Richard Anderson was appointed CEO of Amtrak in 2017 and is attempting to make the railroad profitable.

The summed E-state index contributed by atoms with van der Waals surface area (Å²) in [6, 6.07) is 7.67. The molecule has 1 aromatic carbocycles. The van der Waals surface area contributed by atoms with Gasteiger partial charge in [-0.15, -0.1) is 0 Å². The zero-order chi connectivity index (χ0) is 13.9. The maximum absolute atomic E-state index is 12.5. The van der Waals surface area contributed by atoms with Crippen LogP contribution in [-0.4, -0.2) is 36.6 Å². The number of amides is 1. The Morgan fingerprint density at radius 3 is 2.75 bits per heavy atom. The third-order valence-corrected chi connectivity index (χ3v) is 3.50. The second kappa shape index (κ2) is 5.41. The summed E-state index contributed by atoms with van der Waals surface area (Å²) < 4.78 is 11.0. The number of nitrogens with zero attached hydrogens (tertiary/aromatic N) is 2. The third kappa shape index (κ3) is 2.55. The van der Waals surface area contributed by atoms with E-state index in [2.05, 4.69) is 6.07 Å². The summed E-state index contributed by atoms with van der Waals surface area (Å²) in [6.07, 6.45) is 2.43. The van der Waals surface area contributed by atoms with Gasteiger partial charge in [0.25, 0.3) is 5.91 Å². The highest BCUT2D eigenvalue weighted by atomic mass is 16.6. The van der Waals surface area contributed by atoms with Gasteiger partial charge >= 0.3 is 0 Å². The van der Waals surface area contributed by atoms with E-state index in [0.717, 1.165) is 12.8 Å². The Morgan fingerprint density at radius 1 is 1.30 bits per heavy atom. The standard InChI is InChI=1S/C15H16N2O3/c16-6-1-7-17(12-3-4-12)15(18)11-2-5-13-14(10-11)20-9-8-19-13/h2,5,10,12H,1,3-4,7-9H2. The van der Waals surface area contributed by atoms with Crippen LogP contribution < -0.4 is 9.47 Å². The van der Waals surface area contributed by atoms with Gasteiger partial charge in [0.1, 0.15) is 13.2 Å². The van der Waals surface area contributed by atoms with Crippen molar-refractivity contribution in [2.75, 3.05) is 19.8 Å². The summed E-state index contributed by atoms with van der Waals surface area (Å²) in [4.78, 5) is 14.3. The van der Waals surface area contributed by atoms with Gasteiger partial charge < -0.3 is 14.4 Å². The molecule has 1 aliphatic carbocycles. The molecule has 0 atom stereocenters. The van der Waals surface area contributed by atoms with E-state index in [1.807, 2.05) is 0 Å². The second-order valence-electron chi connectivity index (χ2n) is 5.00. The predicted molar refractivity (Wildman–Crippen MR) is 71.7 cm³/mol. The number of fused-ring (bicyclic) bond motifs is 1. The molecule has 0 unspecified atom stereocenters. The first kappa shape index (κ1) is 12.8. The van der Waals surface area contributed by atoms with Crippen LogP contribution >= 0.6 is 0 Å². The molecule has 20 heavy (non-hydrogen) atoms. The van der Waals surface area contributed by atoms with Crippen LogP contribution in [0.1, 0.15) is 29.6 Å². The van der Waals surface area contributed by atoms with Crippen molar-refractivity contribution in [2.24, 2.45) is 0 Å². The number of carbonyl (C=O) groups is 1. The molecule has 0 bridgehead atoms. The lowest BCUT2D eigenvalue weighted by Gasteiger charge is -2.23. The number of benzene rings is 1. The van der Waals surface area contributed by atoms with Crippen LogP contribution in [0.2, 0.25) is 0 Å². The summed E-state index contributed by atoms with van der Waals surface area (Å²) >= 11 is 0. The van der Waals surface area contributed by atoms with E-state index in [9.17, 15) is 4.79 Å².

Anderson is the former CEO of Delta Airlines and is currently being met with the charge – from union officials, long-haul train fanatics, safety regulators, private rail car owners and others – that he’s trying to run it like an airlines. Anderson remains unapologetic about his efforts to try to get Amtrak to change. He has instituted cost cuts that slashed staffing (resulting in closing call centers at one point and eliminating hot meal service on long-distance routes). But the most contentious action, to date, is altering or eliminating some of the network’s venerable long-distance train routes in favor of more frequent service where the population is growing (ref WSJ). Hobbyists are irate at Anderson’s attempt to limit their ability to attach private cars to the backs of Amtrak trains. Anderson cut off access in some locations and drastically increased prices for the service in others, arguing that the private cars make Amtrak’s trains late. As a result, one train buff has hung a “Fire Anderson” sign outside the Pennsylvania freight-sorting facility. When Anderson was asked what he thought when he saw the sign, his reply was, “Nothing.” According to recent reports, Amtrak is profitable on the Northeast Corridor between Washington and Boston, but lost $540 million on its long-distance trains. Unfortunately, Congress is enamored with the storied old train routes that Anderson wants to break up. His operations officer, Stephen Gardner, wrote the 2008 rail reorganization act that Anderson credits with helping Amtrak improve its fiscal stability, in part by requiring states and commuter-rail agencies to help shoulder the costs of some services. Gardner says, “We’re not here to run a museum; we’re here . . . to move people.” Anderson has taken to dispensing copies to complainants of the 2008 law that lays out his mission to “provide efficient and effective intercity passenger rail mobility consisting of high-quality service that is trip-time competitive with other intercity travel options.” That about sums it up; here’s wishing Anderson good luck in his quest to run a well-functioning railroad in modern times.